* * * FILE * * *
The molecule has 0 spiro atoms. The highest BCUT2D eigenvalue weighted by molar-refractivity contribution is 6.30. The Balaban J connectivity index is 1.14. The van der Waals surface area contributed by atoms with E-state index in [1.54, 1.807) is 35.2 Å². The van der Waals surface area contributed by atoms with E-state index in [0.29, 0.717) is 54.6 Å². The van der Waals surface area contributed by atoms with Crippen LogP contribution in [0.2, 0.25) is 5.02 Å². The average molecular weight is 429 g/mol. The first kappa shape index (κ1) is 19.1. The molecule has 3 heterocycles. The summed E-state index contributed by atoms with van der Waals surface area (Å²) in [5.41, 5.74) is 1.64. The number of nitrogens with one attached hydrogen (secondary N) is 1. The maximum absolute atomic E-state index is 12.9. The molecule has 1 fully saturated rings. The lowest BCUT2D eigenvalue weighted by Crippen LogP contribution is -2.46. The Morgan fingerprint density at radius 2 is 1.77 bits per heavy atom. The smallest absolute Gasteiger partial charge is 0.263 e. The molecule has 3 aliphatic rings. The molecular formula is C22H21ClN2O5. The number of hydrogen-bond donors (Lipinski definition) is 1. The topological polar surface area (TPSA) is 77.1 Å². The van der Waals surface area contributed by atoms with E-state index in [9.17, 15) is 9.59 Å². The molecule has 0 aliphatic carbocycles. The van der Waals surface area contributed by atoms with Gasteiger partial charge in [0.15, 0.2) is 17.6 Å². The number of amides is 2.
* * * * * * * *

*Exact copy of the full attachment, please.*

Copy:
The molecule has 0 spiro atoms. The highest BCUT2D eigenvalue weighted by molar-refractivity contribution is 6.30. The Balaban J connectivity index is 1.14. The van der Waals surface area contributed by atoms with E-state index in [1.54, 1.807) is 35.2 Å². The van der Waals surface area contributed by atoms with E-state index in [0.29, 0.717) is 54.6 Å². The van der Waals surface area contributed by atoms with Crippen LogP contribution in [0.2, 0.25) is 5.02 Å². The average molecular weight is 429 g/mol. The first kappa shape index (κ1) is 19.1. The molecule has 3 heterocycles. The summed E-state index contributed by atoms with van der Waals surface area (Å²) in [5.41, 5.74) is 1.64. The number of nitrogens with one attached hydrogen (secondary N) is 1. The maximum absolute atomic E-state index is 12.9. The molecule has 1 fully saturated rings. The lowest BCUT2D eigenvalue weighted by Crippen LogP contribution is -2.46. The Morgan fingerprint density at radius 2 is 1.77 bits per heavy atom. The smallest absolute Gasteiger partial charge is 0.263 e. The molecule has 3 aliphatic rings. The molecular formula is C22H21ClN2O5. The number of hydrogen-bond donors (Lipinski definition) is 1. The topological polar surface area (TPSA) is 77.1 Å². The van der Waals surface area contributed by atoms with E-state index in [9.17, 15) is 9.59 Å². The molecule has 0 aliphatic carbocycles. The van der Waals surface area contributed by atoms with Gasteiger partial charge in [0.15, 0.2) is 17.6 Å². The number of amides is 2.